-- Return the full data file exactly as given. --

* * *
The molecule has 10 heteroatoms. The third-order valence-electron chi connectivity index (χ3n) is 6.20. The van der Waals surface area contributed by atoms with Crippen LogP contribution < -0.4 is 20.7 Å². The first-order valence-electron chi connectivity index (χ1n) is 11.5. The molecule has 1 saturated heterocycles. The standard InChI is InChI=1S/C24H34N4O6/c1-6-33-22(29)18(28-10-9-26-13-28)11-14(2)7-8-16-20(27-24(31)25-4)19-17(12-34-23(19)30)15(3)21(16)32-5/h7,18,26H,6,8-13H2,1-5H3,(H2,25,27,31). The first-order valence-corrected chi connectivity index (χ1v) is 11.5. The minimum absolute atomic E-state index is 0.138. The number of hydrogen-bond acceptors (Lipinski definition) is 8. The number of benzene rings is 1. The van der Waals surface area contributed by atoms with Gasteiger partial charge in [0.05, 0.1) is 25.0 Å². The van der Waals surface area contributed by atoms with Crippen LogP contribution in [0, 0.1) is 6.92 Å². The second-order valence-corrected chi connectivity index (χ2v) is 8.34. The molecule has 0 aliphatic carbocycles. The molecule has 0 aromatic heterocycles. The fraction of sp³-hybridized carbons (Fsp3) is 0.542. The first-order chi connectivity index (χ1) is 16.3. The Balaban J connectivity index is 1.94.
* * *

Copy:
The molecule has 10 heteroatoms. The third-order valence-electron chi connectivity index (χ3n) is 6.20. The van der Waals surface area contributed by atoms with Crippen LogP contribution < -0.4 is 20.7 Å². The first-order valence-electron chi connectivity index (χ1n) is 11.5. The molecule has 1 saturated heterocycles. The standard InChI is InChI=1S/C24H34N4O6/c1-6-33-22(29)18(28-10-9-26-13-28)11-14(2)7-8-16-20(27-24(31)25-4)19-17(12-34-23(19)30)15(3)21(16)32-5/h7,18,26H,6,8-13H2,1-5H3,(H2,25,27,31). The first-order valence-corrected chi connectivity index (χ1v) is 11.5. The minimum absolute atomic E-state index is 0.138. The number of hydrogen-bond acceptors (Lipinski definition) is 8. The number of benzene rings is 1. The van der Waals surface area contributed by atoms with Gasteiger partial charge in [0.05, 0.1) is 25.0 Å². The van der Waals surface area contributed by atoms with Crippen LogP contribution in [0, 0.1) is 6.92 Å². The second-order valence-corrected chi connectivity index (χ2v) is 8.34. The molecule has 0 aliphatic carbocycles. The molecule has 0 aromatic heterocycles. The fraction of sp³-hybridized carbons (Fsp3) is 0.542. The first-order chi connectivity index (χ1) is 16.3. The Balaban J connectivity index is 1.94.